China restoring its mangrove forests

In September last year, China released an action plan to restore the country’s 18,800 hectares of mangrove forests and plant another 9,050 hectares over the next five years.

China has begun implementing an action plan to restore the country’s 18,800 hectares of mangrove forests and plant another 9,050 hectares in the next five years.

Under the plan by the Ministry of Natural Resources and the National Forestry and Grassland Administration, a comprehensive protection program will cover all of the country’s mangrove forests and areas suitable for its growth.

The plan also emphasizes the importance of protecting current mangrove forest nature reserves and urges related departments to clean up all the fishing pools within the reserves.

“We’ll strengthen technical support to boost mangrove forest protection and restoration, further intensify surveillance systems, and introduce related laws and regulations as soon as possible,” Zhou Yuanbo, director of the ministry’s bio-restoration office, said at a news conference when the plan was released.

In the 1950s, China had about 50,000 hectares of mangrove forests – a plant that plays an important role in improving marine biodiversity. But the area had declined sharply to 22,000 hectares by 2001 due to human activity.

“Seashore mangrove wetlands boasting rich biodiversity have become a highly valued ecosystem in the world, as they can form natural sea shelterbelts to prevent wind and waves, protect levees and shores, promote silt formation and purify seawater,” said Wu Zhimin, director of the administration’s wetland protection office.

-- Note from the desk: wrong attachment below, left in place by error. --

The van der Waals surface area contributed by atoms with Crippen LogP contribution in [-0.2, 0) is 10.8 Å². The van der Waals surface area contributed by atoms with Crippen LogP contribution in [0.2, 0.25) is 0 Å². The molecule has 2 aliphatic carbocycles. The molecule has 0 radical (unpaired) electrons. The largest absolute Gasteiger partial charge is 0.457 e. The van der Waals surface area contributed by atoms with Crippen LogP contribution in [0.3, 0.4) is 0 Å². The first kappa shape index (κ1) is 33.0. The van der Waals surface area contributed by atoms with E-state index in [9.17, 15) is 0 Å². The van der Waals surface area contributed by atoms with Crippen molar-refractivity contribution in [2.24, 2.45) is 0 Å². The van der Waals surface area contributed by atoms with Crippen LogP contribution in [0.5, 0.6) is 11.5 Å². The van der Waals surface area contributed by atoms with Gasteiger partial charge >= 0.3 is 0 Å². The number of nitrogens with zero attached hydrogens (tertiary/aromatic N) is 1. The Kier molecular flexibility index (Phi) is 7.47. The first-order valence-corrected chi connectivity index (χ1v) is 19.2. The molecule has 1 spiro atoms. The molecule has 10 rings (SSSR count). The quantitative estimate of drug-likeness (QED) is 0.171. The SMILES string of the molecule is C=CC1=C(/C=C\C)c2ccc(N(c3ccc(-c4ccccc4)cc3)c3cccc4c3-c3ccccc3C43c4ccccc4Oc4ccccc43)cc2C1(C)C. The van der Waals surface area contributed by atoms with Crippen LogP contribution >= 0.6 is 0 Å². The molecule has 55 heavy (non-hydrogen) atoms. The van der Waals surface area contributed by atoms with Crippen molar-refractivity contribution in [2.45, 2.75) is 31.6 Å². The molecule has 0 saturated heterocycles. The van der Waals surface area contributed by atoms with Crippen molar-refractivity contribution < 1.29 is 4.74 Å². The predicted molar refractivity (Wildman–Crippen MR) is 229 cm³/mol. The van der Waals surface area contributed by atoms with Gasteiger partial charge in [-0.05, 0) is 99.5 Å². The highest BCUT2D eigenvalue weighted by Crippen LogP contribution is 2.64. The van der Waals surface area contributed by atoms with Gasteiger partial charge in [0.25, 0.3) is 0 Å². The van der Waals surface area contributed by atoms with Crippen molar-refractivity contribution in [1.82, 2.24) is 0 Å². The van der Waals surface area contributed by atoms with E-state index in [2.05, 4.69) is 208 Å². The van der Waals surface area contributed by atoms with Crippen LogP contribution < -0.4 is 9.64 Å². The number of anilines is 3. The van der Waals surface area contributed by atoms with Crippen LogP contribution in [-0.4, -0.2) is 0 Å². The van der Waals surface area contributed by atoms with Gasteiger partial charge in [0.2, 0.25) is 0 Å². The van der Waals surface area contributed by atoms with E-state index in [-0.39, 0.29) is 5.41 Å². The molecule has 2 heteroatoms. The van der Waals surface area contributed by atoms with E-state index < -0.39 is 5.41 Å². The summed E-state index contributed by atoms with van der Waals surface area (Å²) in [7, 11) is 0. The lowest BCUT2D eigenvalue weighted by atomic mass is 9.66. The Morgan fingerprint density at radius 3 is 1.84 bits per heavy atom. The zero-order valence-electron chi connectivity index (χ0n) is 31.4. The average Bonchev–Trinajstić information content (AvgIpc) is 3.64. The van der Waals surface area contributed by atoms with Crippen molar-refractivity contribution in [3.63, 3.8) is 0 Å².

According to the administration, China has 37 sub-species of mangroves, mainly located in Guangdong, Hainan and Fujian provinces, as well as the Guangxi Zhuang autonomous region.

Thanks to laws enacted in the past two decades, such as the Forest Law and Environment Protection Law, the area of mangrove forest has gradually expanded and reached 28,900 hectares last year. A total of 52 nature reserves have also been built, protecting 55 percent of the total area of the country’s mangrove forests, according to official data.

Many nature reserves for mangrove protection are located in coastal regions, which have large populations and strong potential for developing high-profit industries, such as aquaculture, real estate and tourism, according to Yuan Jiming, deputy director of the administration’s nature reserve management office.

“Apart from the invasion of alien species that pose severe threats to the mangrove forest, those regions also witnessed conflicts between mangrove forest protection and local economic development,” he said.

China was speeding up the establishment of the national territory spatial planning system by the end of 2020, with ecological protection being a priority among the three “red lines” that guide the construction, according to the administration.

Areas protected by the ecological red line are composed of two parts – core areas, where all human activities are prohibited, and regular protected areas that only allow nine types of human activities, including archaeological activities, limited eco-friendly tours, and other infrastructure construction for water supply and disaster prevention.

“Mangrove forests and places suitable for the growth of more mangrove forests will all be included in the ecological red line area,” said Sun Xuedong, deputy head of the ministry’s national territorial spatial planning bureau.

“Under the plan, strict surveillance and inspection will be conducted in the red line area to make sure that the mangrove forest area will not be reduced and the land for its protection will not have its function changed in the future,” he added.

Source: CGTN, 01-Sep-2020